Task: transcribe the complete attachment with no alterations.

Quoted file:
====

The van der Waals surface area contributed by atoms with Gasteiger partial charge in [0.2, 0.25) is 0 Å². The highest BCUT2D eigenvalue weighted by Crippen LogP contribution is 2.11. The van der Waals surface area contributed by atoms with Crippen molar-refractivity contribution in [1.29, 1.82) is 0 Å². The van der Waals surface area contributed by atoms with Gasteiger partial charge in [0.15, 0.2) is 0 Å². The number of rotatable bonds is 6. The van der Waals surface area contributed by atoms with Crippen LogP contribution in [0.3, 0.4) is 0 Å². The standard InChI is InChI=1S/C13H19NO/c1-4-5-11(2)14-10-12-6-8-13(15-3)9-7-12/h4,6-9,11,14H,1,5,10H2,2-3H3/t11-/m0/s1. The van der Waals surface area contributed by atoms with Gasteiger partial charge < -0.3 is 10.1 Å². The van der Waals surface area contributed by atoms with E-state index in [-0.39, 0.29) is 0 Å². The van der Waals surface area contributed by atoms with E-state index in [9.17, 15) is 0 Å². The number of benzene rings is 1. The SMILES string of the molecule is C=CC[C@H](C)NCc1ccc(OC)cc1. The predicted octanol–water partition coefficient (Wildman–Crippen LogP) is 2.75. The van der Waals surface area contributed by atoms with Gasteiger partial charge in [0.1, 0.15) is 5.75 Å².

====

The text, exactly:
The van der Waals surface area contributed by atoms with Gasteiger partial charge in [0.2, 0.25) is 0 Å². The highest BCUT2D eigenvalue weighted by Crippen LogP contribution is 2.11. The van der Waals surface area contributed by atoms with Crippen molar-refractivity contribution in [1.29, 1.82) is 0 Å². The van der Waals surface area contributed by atoms with Gasteiger partial charge in [0.15, 0.2) is 0 Å². The number of rotatable bonds is 6. The van der Waals surface area contributed by atoms with Crippen LogP contribution in [0.3, 0.4) is 0 Å². The standard InChI is InChI=1S/C13H19NO/c1-4-5-11(2)14-10-12-6-8-13(15-3)9-7-12/h4,6-9,11,14H,1,5,10H2,2-3H3/t11-/m0/s1. The van der Waals surface area contributed by atoms with Gasteiger partial charge < -0.3 is 10.1 Å². The van der Waals surface area contributed by atoms with E-state index in [-0.39, 0.29) is 0 Å². The van der Waals surface area contributed by atoms with E-state index in [9.17, 15) is 0 Å². The number of benzene rings is 1. The SMILES string of the molecule is C=CC[C@H](C)NCc1ccc(OC)cc1. The predicted octanol–water partition coefficient (Wildman–Crippen LogP) is 2.75. The van der Waals surface area contributed by atoms with Gasteiger partial charge in [0.1, 0.15) is 5.75 Å².